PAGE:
LONDON: Europe’s first green mosque is hoping to harness the power of Islam to tackle climate change, urging Muslims who worship in the British newbuild to do more to protect the planet.
As one of the fastest growing faiths in the world, Islam could be a powerful force if Muslims were stirred to environmental action, climate activists say.
Which is where Cambridge Central Mosque steps in.
Located in the world-famous British university city, the mosque opened its doors in May just in time for the fasting month of Ramadan. It is adorned with latticed columns, clad in solar panels and surrounded by crab apples, with space for 1,000 and a mission to become a force for climate good.
“The mosque symbolises the spiritual heart of the Muslim community, it’s the central locus where the worshipper connects to God,” said mosque trust patron and musician Cat Stevens.
Stevens, famous for hit songs “Wild World” and “Morning Has Broken”, became Muslim in the 1970s and is now known as Yusuf Islam. He told the Thomson Reuters Foundation that Muslims had an important role to play in tackling the climate crisis.
“It (the mosque) is part of the re-education process, digging deeper into the true nature of Islam to reveal its harmony with the balance of the universe,” said Stevens.
“Many Muslims have forgotten this and are not contributing enough to the present climate crisis.”
The 24-million-pound ($30-million) building, funded largely by the Turkish government, will welcome hundreds of worshippers for night prayers every night, during this month of Ramadan – following an 18-hour fast from food and drink in daylight hours.
With recycled rainwater to irrigate the gardens and energy-harvesting heat pumps, the mosque says it produces close to zero carbon emissions and boasts better green credentials than the thousands of other mosques that are scattered across Europe.
“The Koran emphasises the beauty and harmony of the natural world as a sign of God’s creative power and wisdom,” said mosque trust chairman and Cambridge University professor, Timothy Winter, also known as Abdal Hakim Murad.
“The struggle against climate change and the mass extinction of species is not only a practical question of human survival but is a battle to respect and protect God’s gifts.”
Large skylights illuminate the main prayer hall so no artificial lights are needed by day, while the rooftop is dressed in panels that turn the sun to power.
It is not just the building that is green.
The mosque follows broad Islamic principles that favour environmental protection, say, Muslim climate experts, be it the stewardship of God’s earth or sacred teachings on preserving water, planting trees and protecting animals.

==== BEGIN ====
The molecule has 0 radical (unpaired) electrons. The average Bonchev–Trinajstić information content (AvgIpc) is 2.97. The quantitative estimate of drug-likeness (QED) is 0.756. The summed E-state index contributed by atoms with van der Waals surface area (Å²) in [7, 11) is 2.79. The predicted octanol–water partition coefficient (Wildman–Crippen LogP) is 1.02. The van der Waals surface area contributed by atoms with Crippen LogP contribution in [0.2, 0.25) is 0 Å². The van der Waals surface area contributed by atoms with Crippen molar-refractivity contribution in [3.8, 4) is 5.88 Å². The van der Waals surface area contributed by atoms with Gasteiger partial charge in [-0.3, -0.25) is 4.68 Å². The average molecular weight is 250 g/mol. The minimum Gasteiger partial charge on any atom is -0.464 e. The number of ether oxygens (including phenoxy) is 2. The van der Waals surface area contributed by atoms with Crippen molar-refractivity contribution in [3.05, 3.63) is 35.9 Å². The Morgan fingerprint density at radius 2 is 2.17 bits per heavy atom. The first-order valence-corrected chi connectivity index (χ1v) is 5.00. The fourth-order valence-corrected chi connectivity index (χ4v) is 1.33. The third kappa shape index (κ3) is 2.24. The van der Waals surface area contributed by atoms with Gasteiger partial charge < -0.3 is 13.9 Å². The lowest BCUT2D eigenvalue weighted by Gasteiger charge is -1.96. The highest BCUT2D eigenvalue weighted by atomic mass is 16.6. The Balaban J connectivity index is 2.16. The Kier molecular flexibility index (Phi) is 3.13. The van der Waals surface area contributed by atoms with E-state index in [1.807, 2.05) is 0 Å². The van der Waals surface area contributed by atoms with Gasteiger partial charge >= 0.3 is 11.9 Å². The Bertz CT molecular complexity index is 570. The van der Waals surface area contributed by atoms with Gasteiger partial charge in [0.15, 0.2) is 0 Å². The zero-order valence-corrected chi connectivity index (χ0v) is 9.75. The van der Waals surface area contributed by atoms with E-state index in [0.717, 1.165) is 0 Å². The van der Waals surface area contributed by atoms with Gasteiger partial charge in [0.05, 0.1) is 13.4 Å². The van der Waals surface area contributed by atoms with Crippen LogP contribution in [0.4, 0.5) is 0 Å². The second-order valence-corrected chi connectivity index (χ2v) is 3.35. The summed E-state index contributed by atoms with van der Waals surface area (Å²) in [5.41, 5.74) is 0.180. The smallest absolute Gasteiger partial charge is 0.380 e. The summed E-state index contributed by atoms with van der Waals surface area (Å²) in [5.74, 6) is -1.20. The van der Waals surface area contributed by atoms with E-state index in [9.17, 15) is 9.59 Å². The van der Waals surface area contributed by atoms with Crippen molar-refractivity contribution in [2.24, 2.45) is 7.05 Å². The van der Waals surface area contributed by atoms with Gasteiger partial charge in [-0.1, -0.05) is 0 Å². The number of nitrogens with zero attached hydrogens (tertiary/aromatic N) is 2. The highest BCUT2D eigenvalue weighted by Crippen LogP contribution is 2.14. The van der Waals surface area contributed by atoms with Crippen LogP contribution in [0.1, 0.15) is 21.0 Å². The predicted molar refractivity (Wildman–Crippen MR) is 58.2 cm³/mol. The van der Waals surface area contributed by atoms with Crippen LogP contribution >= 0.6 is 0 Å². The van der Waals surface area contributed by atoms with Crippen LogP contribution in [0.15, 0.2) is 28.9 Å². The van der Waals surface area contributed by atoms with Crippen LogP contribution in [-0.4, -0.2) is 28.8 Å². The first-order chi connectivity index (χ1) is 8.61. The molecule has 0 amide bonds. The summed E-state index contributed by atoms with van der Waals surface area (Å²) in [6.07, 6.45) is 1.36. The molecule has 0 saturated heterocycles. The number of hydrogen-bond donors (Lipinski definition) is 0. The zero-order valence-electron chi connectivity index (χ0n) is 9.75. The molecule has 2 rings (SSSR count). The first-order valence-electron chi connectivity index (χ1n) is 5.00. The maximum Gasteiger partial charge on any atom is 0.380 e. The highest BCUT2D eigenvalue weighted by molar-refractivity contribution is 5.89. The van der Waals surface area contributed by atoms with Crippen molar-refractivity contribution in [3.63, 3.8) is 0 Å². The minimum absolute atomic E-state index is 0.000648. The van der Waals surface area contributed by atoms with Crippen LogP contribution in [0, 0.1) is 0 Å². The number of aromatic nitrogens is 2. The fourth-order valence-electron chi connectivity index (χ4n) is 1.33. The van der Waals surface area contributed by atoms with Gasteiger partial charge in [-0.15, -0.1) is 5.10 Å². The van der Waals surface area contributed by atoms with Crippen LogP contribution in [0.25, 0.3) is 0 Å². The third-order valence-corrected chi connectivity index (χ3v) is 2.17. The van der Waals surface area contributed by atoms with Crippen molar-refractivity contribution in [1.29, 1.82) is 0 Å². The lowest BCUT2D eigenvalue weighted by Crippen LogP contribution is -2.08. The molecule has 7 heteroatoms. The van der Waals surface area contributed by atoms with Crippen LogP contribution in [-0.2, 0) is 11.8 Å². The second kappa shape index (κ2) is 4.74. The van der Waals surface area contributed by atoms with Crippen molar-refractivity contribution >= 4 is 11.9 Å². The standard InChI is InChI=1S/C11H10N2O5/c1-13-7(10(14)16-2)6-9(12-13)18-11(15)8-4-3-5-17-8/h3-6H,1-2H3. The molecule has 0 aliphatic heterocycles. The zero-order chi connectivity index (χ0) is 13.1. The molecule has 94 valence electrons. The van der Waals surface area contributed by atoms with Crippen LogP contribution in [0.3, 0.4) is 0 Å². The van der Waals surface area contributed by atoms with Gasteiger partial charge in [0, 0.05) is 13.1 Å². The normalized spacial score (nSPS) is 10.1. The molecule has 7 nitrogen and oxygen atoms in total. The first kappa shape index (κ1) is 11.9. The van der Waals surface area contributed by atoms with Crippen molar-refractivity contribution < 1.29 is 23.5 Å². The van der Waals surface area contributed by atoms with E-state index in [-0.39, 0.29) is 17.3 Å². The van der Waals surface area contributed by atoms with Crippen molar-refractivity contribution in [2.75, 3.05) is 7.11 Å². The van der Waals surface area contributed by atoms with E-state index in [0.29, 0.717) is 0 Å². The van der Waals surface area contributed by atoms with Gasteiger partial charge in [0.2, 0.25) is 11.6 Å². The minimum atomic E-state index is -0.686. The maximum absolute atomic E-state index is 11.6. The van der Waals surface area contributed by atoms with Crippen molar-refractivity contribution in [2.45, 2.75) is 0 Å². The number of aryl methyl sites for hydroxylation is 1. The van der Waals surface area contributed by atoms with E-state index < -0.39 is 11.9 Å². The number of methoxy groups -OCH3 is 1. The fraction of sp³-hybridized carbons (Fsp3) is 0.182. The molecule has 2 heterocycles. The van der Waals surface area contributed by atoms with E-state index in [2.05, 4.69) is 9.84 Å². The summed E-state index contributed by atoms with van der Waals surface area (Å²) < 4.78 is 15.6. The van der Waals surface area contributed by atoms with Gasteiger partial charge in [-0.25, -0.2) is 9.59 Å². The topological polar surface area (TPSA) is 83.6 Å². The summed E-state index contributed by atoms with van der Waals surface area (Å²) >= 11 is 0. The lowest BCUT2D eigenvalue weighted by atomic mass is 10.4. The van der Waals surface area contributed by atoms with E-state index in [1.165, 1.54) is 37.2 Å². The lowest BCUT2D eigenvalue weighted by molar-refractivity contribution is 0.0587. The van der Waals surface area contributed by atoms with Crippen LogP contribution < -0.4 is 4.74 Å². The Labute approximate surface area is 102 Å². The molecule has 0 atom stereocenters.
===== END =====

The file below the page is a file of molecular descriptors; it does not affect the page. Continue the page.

“Muslims could be a powerful force that can be mobilised against climate change,” said Shanza Ali, co-founder of Muslim Climate Action, a British advocacy group.
“However this would require us to go back to Islamic teachings and back to valuing the skills, ideas and respect that communities would give the environment,” she said.
For Ali, a fixed eco-message would not work for the world’s diverse 1.8 billion Muslims; a pluralistic approach could better “revive the connection” between Islam and the environment.
“Projects like the Cambridge mosque are going to be critical in raising awareness and showing people that this isn’t just a niche issue that some Muslims have picked up, but it’s an issue at the heart of our belief,” she said.
In 2015, Islamic faith leaders came together to urge Muslims to play a more active role in combating climate change in a declaration that was welcomed by the United Nations.
The declaration lamented the “corruption” that humans had caused and called for lower emissions, an end to deforestation and greater commitment to renewable energy sources.
Religious leaders from Pope Francis to the Dali Lama have preached similar eco-messages, warning their faithful of the dangers of growing climate change.
According to the Alliance of Religions and Conservation charity, the world’s big faiths could galvanise some 5 billion people into climate action, 85% of the world’s population.
In Britain, former Archbishop of Canterbury Rowan Williams – representing some 85 million Christians globally – endorsed Green Party political candidates ahead of Thursday’s European elections, saying it was “harder and harder to pretend that we’re not living in the middle of the most serious environmental crisis in recorded history.”
Cambridge is home to about 6,000 Muslims, born as far afield as Indonesia and Italy, many of them students or professionals.
Worshipper Haseef Ahmed, 27, said the green message chimed with his values and served as a reminder that the world’s natural supplies were limited.
“The mosque is the central point of all Muslim communities,” said Ahmed, by telephone. “It’s the space. So if we’re going to engender more green, environmentally ethical behaviour into the community, it’s that space that will have to transform.”
The mosque was designed with Islamic and local architectural traditions in mind, said architect Julia Barfield of Marks Barfield Architects, responsible for iconic structures such as the London Eye observation wheel on the Thames.
The building “lifts spirits”, she said, marrying ornate Islamic geometry with indigenous English materials.
The central timber lattice echoes the Gothic vaulting at nearby King’s College Chapel, she said, while the golden dome punctuates the skyline of lean university spires.
It is “essential” that more is done to turn buildings green, said Barfield, adding: “I don’t think there’s any alternative, we’ve all got to do this – there’s really no option.”